Michael Fellows, bomb disposal expert

Michael Fellows is just the sort of man you'd want around in an emergency. He tells Jo Steele about how he is just as much at home chairing a parish council meeting as disposing of a 1,000lb bomb while under enemy attack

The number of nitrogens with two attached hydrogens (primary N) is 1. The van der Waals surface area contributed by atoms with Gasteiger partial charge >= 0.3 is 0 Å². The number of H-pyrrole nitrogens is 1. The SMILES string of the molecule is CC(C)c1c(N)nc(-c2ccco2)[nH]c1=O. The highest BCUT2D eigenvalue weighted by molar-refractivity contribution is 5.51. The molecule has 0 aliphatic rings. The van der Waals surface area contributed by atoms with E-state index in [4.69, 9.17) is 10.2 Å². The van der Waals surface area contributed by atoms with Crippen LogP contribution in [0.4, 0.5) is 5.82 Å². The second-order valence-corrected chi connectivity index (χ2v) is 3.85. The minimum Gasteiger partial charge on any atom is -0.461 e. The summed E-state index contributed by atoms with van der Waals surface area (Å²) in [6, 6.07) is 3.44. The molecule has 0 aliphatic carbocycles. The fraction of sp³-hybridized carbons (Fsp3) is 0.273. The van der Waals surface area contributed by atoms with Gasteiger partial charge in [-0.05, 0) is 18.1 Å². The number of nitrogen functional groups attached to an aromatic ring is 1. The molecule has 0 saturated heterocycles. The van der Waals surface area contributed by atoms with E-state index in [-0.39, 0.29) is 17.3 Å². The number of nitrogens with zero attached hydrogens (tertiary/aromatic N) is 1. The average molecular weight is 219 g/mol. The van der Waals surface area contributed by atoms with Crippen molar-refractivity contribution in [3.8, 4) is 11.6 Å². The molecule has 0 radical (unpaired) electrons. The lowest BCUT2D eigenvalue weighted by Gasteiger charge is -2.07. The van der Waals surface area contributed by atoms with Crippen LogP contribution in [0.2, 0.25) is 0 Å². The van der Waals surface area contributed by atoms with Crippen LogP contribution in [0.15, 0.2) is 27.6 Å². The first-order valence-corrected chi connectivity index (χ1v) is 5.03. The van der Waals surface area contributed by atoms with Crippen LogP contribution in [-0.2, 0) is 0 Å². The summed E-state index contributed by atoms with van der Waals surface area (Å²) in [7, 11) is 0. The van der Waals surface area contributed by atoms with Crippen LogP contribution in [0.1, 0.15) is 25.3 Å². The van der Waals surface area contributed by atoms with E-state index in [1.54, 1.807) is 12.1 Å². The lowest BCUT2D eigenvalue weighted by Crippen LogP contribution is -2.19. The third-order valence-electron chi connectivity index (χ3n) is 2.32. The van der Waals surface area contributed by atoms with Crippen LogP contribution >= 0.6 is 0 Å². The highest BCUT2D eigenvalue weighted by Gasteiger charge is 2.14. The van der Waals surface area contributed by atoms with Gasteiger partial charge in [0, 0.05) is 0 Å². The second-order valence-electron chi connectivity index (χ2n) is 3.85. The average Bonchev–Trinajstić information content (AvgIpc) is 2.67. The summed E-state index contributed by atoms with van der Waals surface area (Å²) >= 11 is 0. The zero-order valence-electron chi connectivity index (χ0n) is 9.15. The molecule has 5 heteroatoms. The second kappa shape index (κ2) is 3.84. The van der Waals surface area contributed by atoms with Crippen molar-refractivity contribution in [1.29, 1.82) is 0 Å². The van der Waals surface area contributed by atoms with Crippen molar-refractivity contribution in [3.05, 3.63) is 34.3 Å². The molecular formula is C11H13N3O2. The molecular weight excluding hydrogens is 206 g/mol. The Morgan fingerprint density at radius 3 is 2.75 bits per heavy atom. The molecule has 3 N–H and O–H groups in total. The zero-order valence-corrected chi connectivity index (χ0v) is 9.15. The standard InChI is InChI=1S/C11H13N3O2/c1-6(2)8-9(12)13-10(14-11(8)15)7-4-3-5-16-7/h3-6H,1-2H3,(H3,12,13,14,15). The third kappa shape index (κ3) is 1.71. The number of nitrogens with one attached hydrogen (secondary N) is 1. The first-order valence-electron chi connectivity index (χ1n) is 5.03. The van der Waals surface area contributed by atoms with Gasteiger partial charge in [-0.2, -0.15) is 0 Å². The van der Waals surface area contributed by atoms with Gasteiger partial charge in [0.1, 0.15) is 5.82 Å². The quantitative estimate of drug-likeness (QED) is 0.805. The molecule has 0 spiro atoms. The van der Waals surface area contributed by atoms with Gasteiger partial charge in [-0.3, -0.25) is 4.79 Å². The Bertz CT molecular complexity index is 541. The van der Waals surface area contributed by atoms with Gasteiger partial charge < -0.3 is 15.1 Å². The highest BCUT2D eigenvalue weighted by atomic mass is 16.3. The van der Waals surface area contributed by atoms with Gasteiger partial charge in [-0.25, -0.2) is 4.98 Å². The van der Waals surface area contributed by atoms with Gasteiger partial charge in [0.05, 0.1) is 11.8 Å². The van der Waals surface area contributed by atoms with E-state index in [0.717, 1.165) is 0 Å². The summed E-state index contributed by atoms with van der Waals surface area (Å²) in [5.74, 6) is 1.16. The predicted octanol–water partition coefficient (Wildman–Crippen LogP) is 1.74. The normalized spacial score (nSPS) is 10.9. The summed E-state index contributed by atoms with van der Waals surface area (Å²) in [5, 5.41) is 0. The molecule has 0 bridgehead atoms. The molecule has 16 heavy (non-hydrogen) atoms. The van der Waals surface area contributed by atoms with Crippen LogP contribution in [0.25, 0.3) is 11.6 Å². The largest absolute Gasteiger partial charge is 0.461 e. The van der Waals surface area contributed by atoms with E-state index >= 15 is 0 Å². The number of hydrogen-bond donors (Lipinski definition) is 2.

Most grandfathers have a few stories to tell their grandchildren, but Michael Fellows’ stories are the stuff of James Bond novels.  He has defused 1,000lb bombs aboard warships while still under attack in the Falklands War, cleared WW2 minefields in shark infested waters in the South Pacific, been held hostage and had tea with the Queen.His career as a land and subsea bomb and mine disposal clearance specialist has spanned more than 50 years. But now, at the age of  70, he is finally contemplating retirement – well, semi-retirement.On the hallway wall of his home, a cottage in the village of Yapton, near Arundel, is a frame containing his medals. They include the MBE, Distinguished Service Cross and the British Empire Medal for Gallantry.Meeting him you are struck by his calm presence. In fact, he seems to be just the sort of man you would want around in an emergency. Falklands warship bomb dramaMichael had reached the top of his profession when he left the Royal Navy in 1990, after a 35-year career. This included becoming the first man in naval history to defuse an unexploded bomb on board a warship at sea. The bomb had been dropped on HMS Antrim during the Falklands conflict. The warship was protecting another ship, the SS Canberra, and they were still under attack by enemy aircraft. It took Michael 10 hours to make the bomb safe. Twenty-four hours later he led a reconnaissance team on covert operations behind the enemy lines in Bluff Cove.Although he did not know it at the time, his work disposing of the bomb that day led to an encounter with the then Prime Minister, Margaret Thatcher. “Halfway through the disposal job, I had to talk to colleagues down the secure radio line to London to give them intelligence on what type of bomb it was. It was the first one that had not exploded during the conflict so I had to discuss my intended procedures with them as there had been no precedent. They couldn’t help me but had offered to tell Irene (Michael’s wife) where I was. I told them in no uncertain terms not to tell her. What I didn’t know was that Mrs Thatcher was listening into this conversation on a speaker in the war cabinet room.” Herald of Free EnterpriseThe Prime Minister requested a meeting with Michael on his return to England so that she could meet the man behind the colourful language. He was later invited to a victory dinner at 10 Downing Street.His leading role in bomb disposal activities during the Falklands conflict led him to become the first non- commissioned Officer in the Royal Navy to be awarded the Distinguished Service Cross. His invitation to tea at Buckingham Palace came when he was awarded the British Empire Medal for Gallantry for bomb and mine disposal and humanitarian work in Northern Ireland and Scotland.In 1987, Michael faced one of the darkest moments of his career – the sad task of recovering more than 190 bodies from the Herald of Free Enterprise car ferry after she had sunk in the English Channel. He was awarded the MBE (Military Division) for his work.Following his time as a clearance diver in the Royal Navy, he was asked to go to Somaliland following the end of its civil war to assist Medecins San Frontiers. “I was a bit reluctant to go to another war zone as an unarmed civilian. But I saw that there was a need and that I had the skills and organisational capabilities that could save lives and help to rebuild the devastated infrastructure,” says Michael. It turned out to be one of the most testing times of his career, especially when Michael and some of his men were held hostage. He managed to organise help from Djibouti and two small aircraft were sent to rescue them. “We left everything we owned behind.” He has never been back.Despite these heroics, many people in Yapton will only know Michael as the former chairman of their parish council. While some may regard the role mundane compared to his day job, he relished it. In 16 years on the council, he only missed two meetings. Happy on the home front“When I left the Navy, I decided that I really wanted to try and help put something back into the village. I spent one year on the council and the following 15 as chairman. In that time we’ve managed to change an awful lot of things and provide leisure amenities for the young and elderly. We’ve improved the playing fields and now also have an enclosed all-seasons kick-about area and a children’s zone. The elderly have facilities inside the village hall. I really enjoyed my time on the council.”Michael retired from the council three years ago. One of his leaving presents was to have a new road in the village named after him – Fellows Gardens. Now a grandfather-of-three, he is very happy living in Sussex. “I originate from Littlehampton. It’s a beautiful area here. We’ve got the seafront, the River Arun, a nice climate and the South Downs behind us. It’s a beautiful part of the world. The sun seems to shine on us here, it’s a lovely spot.”Michael remains one of the world’s leading authorities on land and subsea unexploded munitions location and disposal. He has run his own bomb disposal and mine clearance business, Fellows International, for the past 17 years. He started it from the study of his cottage and he now has offices at Ford Lane Business Park. The company has recently become a PLC and Michael is due to retire soon from full-time work to become chairman.Fellows International works both overseas and in the UK. It is involved in helping to make sure sites for the 2012 London Olympics are cleared of any unexploded munitions hazards. They have also been surveying and clearing areas of any unexploded bombs and mines from WW2 for new offshore wind farms and oil / gas pipelines.Abroad, the company has worked in countries including Iraq, Vietnam, Somalia, Angola. “For the last three years we’ve been predominantly in northern Iraq in the Kurdistan region along the Iranian, Syrian and Turkish borders. We have a contract with the regional government to clear three million square metres of land contaminated by mines and the unexploded relics of war which is going to take us another two or three years. It is possibly the most mined country in the whole world. It’s horrendous.”At his office he has a grisly museum of some of the landmines he has come across. He describes one, a small plastic, minimum-metal one, with tiny bells and coloured glass beads attached, as a nasty piece of work. It was designed by Saddam Hussein’s henchmen to maim Kurdish children.Michael handpicks all of the men who work at his company. They are all ex-military personnel used to working in adverse environmental and social conditions. They work with and train the local people in each country they work in. For example, they have 160 Kurdish staff in Northern Iraq,  trained to United Nations international mine action standards. 70th birthday in minefieldMichael has only had one major accident himself. You can just make out a scar running down the left side of his forehead. It was caused, not by the detonation of any explosives, but a high wind in Scotland that flipped the Land Rover he was travelling in down the side of a hill and into oncoming traffic. Last August, while in Kurdistan he fell ill after contracting cutaneous leishmaniasis, a parasitic disease transmitted through the bites of certain species of sand-fly. “I didn’t even realise I had been bitten. I came home feeling a bit rough and went to see our local doctor with a large lump on my neck. Knowing where I had returned from they decided straight away do biopsies.” The disease caused him to lose almost two stone in weight in four weeks.He spent his 70th birthday in the minefields in Kurdistan and this month (February) turns 71. He says retiring from full-time work will not mean he puts his feet up. “I’ve met some very interesting people in my life including the Queen, the last three prime ministers, foreign Kings, Queens and heads of state. My two careers and time on the local council have been very gratifying and rewarding in many ways. I could not have survived without Irene’s blessing and support.“I love crisis management, need to keep my brain active and I’m one of the few people around that probably know an awful lot still about WW1 and WW2 conventional and chemical bombs and munitions. I’ve got expertise that is still required and I’ll remain as chairman of the company for as long as I’m needed. But I’ll have a bit more time with Irene travelling around the world visiting the few places still left on my ‘to visit’ list. I’m reluctantly semi-retiring.”